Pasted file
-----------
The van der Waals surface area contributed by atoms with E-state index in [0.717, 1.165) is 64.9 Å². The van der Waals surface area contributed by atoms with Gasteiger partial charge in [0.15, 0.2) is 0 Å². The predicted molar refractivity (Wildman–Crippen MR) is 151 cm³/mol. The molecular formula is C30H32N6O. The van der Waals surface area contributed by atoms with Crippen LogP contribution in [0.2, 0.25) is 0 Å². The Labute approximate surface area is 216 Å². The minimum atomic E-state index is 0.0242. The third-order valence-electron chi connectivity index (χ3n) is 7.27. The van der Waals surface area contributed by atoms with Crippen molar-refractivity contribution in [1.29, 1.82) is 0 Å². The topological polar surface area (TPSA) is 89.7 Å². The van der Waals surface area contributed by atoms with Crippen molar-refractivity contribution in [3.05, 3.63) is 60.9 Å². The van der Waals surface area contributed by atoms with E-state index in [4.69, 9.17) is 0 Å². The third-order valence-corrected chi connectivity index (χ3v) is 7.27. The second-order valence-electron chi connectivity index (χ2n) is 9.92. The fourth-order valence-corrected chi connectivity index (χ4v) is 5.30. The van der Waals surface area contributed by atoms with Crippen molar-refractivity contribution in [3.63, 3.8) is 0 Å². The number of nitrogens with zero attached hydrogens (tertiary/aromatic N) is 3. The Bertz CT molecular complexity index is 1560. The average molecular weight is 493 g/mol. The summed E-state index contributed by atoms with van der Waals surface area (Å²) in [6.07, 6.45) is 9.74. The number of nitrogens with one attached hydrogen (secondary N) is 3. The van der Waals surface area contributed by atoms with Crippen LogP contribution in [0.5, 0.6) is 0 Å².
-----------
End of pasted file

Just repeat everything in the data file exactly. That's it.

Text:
The van der Waals surface area contributed by atoms with E-state index in [0.717, 1.165) is 64.9 Å². The van der Waals surface area contributed by atoms with Gasteiger partial charge in [0.15, 0.2) is 0 Å². The predicted molar refractivity (Wildman–Crippen MR) is 151 cm³/mol. The molecular formula is C30H32N6O. The van der Waals surface area contributed by atoms with Crippen LogP contribution in [0.2, 0.25) is 0 Å². The Labute approximate surface area is 216 Å². The minimum atomic E-state index is 0.0242. The third-order valence-electron chi connectivity index (χ3n) is 7.27. The van der Waals surface area contributed by atoms with Crippen molar-refractivity contribution in [1.29, 1.82) is 0 Å². The topological polar surface area (TPSA) is 89.7 Å². The van der Waals surface area contributed by atoms with Crippen molar-refractivity contribution in [3.05, 3.63) is 60.9 Å². The van der Waals surface area contributed by atoms with E-state index in [4.69, 9.17) is 0 Å². The third-order valence-corrected chi connectivity index (χ3v) is 7.27. The second-order valence-electron chi connectivity index (χ2n) is 9.92. The fourth-order valence-corrected chi connectivity index (χ4v) is 5.30. The van der Waals surface area contributed by atoms with Crippen molar-refractivity contribution in [3.63, 3.8) is 0 Å². The number of nitrogens with zero attached hydrogens (tertiary/aromatic N) is 3. The Bertz CT molecular complexity index is 1560. The average molecular weight is 493 g/mol. The summed E-state index contributed by atoms with van der Waals surface area (Å²) in [6.07, 6.45) is 9.74. The number of nitrogens with one attached hydrogen (secondary N) is 3. The van der Waals surface area contributed by atoms with Crippen LogP contribution in [0.5, 0.6) is 0 Å².